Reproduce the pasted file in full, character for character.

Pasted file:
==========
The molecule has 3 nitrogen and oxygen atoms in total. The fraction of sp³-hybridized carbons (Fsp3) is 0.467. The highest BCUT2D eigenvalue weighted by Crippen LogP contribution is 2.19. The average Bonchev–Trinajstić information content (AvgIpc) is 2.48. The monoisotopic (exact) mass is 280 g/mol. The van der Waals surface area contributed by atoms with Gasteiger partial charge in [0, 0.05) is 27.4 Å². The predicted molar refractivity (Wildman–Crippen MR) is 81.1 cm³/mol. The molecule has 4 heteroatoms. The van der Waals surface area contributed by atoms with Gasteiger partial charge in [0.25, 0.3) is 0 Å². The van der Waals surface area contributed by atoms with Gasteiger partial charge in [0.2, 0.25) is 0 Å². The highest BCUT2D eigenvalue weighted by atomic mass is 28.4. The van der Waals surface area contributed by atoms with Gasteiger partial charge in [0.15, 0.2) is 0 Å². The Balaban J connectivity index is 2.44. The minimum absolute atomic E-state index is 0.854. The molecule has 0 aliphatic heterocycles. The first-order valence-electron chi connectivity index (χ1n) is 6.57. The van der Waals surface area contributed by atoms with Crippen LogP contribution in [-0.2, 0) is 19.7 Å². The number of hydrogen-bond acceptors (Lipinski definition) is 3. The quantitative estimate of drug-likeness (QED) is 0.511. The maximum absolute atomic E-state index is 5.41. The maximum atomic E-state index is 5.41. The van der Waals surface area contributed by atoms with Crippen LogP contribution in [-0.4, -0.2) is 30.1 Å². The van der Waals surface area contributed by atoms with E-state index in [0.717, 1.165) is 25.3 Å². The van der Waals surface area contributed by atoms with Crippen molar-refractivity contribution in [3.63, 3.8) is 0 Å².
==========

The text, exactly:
The molecule has 3 nitrogen and oxygen atoms in total. The fraction of sp³-hybridized carbons (Fsp3) is 0.467. The highest BCUT2D eigenvalue weighted by Crippen LogP contribution is 2.19. The average Bonchev–Trinajstić information content (AvgIpc) is 2.48. The monoisotopic (exact) mass is 280 g/mol. The van der Waals surface area contributed by atoms with Gasteiger partial charge in [0, 0.05) is 27.4 Å². The predicted molar refractivity (Wildman–Crippen MR) is 81.1 cm³/mol. The molecule has 4 heteroatoms. The van der Waals surface area contributed by atoms with Gasteiger partial charge in [0.25, 0.3) is 0 Å². The van der Waals surface area contributed by atoms with Gasteiger partial charge in [0.2, 0.25) is 0 Å². The highest BCUT2D eigenvalue weighted by atomic mass is 28.4. The van der Waals surface area contributed by atoms with Gasteiger partial charge in [0.15, 0.2) is 0 Å². The Balaban J connectivity index is 2.44. The minimum absolute atomic E-state index is 0.854. The molecule has 0 aliphatic heterocycles. The first-order valence-electron chi connectivity index (χ1n) is 6.57. The van der Waals surface area contributed by atoms with Crippen LogP contribution in [-0.2, 0) is 19.7 Å². The number of hydrogen-bond acceptors (Lipinski definition) is 3. The quantitative estimate of drug-likeness (QED) is 0.511. The maximum absolute atomic E-state index is 5.41. The maximum atomic E-state index is 5.41. The van der Waals surface area contributed by atoms with Crippen LogP contribution in [-0.4, -0.2) is 30.1 Å². The van der Waals surface area contributed by atoms with E-state index in [0.717, 1.165) is 25.3 Å². The van der Waals surface area contributed by atoms with Crippen molar-refractivity contribution in [3.63, 3.8) is 0 Å².